Spring Lake First Aid and Emergency Squad Celebrates 95th Anniversary
November 08, 2023 | NEW JERSEY
Photo by PROVIDEDSLFAS packard and cadillac rigs.
Photo by PROVIDEDSLFAS current rigs.
Photo by PROVIDEDSLFAS original rigs.
Photo by PROVIDEDSLFAS members, 1950s.
Photo by PROVIDEDSLFAS members, 1930s.
The look of the ambulances has changed some in 95 years, but the mission remains the same – serving the communities and Spring Lake and Spring Lake Heights. On July 9th, the Spring Lake First Aid and Emergency Squad celebrated its 95th anniversary. It is the oldest volunteer squad in the area.
The notion of volunteer first aid squads began in the 1920s when several shore towns, including Belmar, Neptune and Manasquan, along with Spring Lake and Spring Lake Heights, determined there was a genuine need for a rapid response to emergencies, medical and otherwise. Once the Spring Lake squad was formed, the original members took basic training from Dr. R. Donald Patterson. In its infancy, the squad borrowed a spare milk truck from Frank Gaskin’s Milk Co. to respond to calls. It was not long before Frederic A. Duggan donated a fully equipped, specially constructed Studebaker ambulance. It was valued at $8,000. Sadly, Mr. Duggan died a short time later. In 1930, to honor Frederic Duggan, his family donated the brick building on Washington Avenue to the squad to house its equipment. It is now called “The Duggan Building” and sits just west of the Goodwill Fire Company and two doors down from the current first aid squad building.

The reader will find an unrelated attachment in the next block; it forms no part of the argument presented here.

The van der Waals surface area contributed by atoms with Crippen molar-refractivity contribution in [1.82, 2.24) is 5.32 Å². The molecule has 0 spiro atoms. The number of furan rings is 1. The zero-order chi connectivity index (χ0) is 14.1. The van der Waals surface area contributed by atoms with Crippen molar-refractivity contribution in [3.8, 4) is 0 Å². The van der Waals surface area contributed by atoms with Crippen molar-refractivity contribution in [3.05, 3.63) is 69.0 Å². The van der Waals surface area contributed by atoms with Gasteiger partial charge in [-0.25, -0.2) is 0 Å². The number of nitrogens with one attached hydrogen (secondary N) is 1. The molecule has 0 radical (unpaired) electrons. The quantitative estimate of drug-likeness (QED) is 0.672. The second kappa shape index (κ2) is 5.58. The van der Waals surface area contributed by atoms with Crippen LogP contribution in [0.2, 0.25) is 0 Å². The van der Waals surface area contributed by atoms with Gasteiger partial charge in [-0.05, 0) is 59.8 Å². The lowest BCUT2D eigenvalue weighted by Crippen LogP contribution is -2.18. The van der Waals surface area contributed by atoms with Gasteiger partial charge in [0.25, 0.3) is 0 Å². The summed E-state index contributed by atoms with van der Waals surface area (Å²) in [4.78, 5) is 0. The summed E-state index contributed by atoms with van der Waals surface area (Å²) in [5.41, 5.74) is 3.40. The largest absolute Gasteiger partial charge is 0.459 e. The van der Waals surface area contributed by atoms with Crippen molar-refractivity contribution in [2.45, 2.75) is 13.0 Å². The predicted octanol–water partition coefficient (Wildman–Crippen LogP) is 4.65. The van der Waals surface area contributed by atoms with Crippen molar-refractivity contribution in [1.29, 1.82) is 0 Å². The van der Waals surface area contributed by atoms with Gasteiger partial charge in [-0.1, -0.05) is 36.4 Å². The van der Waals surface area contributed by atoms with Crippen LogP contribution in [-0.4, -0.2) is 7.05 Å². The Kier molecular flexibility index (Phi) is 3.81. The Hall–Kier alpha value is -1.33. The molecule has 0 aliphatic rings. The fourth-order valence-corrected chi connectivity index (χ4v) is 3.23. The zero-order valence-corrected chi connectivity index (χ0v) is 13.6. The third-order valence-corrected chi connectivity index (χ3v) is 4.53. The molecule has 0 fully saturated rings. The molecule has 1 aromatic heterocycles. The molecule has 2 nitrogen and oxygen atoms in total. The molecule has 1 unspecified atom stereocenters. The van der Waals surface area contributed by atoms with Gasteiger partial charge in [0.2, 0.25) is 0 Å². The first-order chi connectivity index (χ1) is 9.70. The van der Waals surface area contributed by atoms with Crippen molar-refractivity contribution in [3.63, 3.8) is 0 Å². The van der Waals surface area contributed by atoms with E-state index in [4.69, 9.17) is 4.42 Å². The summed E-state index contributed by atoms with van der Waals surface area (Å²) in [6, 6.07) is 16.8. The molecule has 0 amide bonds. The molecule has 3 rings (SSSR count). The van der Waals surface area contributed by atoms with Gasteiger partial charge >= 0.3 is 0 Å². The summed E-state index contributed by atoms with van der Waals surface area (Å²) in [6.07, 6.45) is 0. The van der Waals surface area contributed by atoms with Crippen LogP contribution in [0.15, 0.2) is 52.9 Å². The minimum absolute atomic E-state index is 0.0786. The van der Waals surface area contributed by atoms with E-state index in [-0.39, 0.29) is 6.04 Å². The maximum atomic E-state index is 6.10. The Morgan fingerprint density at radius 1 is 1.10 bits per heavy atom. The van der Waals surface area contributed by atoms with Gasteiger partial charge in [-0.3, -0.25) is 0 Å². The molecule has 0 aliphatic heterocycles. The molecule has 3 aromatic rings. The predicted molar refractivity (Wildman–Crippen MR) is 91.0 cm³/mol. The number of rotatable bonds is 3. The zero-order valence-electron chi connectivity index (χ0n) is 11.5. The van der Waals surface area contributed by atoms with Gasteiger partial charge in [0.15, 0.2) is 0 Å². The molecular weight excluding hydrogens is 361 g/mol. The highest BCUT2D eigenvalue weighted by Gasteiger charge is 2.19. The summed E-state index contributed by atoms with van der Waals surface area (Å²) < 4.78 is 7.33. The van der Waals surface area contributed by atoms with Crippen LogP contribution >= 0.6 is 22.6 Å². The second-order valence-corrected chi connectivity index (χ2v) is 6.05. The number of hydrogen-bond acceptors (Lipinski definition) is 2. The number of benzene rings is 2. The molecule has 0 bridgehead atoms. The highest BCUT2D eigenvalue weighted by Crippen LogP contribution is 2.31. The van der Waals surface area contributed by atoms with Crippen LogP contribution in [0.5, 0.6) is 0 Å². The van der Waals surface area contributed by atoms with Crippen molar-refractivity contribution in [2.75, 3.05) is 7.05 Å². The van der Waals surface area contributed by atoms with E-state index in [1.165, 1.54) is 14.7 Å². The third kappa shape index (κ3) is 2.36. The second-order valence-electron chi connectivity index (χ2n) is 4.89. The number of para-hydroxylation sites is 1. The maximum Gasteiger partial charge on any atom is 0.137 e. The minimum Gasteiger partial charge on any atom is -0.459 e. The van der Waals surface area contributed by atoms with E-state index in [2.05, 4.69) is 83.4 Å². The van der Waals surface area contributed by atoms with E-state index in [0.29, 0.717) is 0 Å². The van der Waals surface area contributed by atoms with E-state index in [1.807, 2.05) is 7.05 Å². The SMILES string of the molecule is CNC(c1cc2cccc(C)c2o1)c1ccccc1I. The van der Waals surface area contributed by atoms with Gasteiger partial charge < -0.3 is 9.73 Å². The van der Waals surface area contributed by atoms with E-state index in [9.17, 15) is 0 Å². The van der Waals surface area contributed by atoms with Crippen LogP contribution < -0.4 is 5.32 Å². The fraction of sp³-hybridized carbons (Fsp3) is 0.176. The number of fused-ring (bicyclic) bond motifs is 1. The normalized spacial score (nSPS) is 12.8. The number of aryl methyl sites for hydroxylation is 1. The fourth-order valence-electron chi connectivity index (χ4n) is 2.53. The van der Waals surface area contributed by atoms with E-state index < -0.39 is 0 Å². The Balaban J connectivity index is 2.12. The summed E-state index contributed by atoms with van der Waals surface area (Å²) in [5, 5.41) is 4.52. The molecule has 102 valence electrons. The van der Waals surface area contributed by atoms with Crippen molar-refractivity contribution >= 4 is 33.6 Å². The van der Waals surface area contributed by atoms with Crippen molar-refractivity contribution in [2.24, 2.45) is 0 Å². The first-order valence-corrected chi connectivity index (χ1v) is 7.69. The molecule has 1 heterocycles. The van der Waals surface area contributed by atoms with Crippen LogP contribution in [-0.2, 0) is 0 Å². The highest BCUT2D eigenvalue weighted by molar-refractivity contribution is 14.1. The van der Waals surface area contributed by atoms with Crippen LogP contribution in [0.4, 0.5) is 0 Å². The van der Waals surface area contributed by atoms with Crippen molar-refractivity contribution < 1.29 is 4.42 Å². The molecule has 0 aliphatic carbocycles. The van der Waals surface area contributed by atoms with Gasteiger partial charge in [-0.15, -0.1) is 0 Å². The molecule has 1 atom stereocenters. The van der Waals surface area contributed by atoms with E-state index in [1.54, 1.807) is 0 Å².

In those early days, emergency calls were communicated by way of a whistle located at the water plant on Monmouth Avenue. Two original members of the squad, Stanley Truax and Robert Todd, would often respond to calls by cutting through a couple of backyards. Mr. Todd explained that one night he and Stan were racing to the building when things did not go according to plan. “We always took the same route, cutting through yards, and someone had put up a fence. It was about 10 at night, and we both smashed into that fence. We didn’t make that call.”
In 1928 each member was expected to pay 25 cents in weekly dues. That practice ended after seven weeks! Soon thereafter, a fundraiser garnered about $500 and was quickly followed by $100 donations from Martin Maloney (Ballingarry mansion on Morris Ave.), Joseph E. Higgins, and Clifford Hemphill. For years afterward, funds were raised through various means, including an annual lobster dinner.
In the early years, the squad covered a large territory. One of its most notable calls was helping save passengers on the Morro Castle cruise liner which caught fire off the coast of Asbury Park in 1934. Some 128 persons were treated at the Spring Lake squad’s building and at borough hall which was located at 311 Washington Avenue at the time.
When the Hindenburg blimp burned at Lakehurst, N.J. in 1937, the Spring Lake squad responded. Among those who were provided aid was the blimp’s German Captain, Ernest Lehman. Members Fred L. Duggan, Dr. John A. O’Mara and Charles Brahn transported the captain to Paul Kimball Hospital in Lakewood.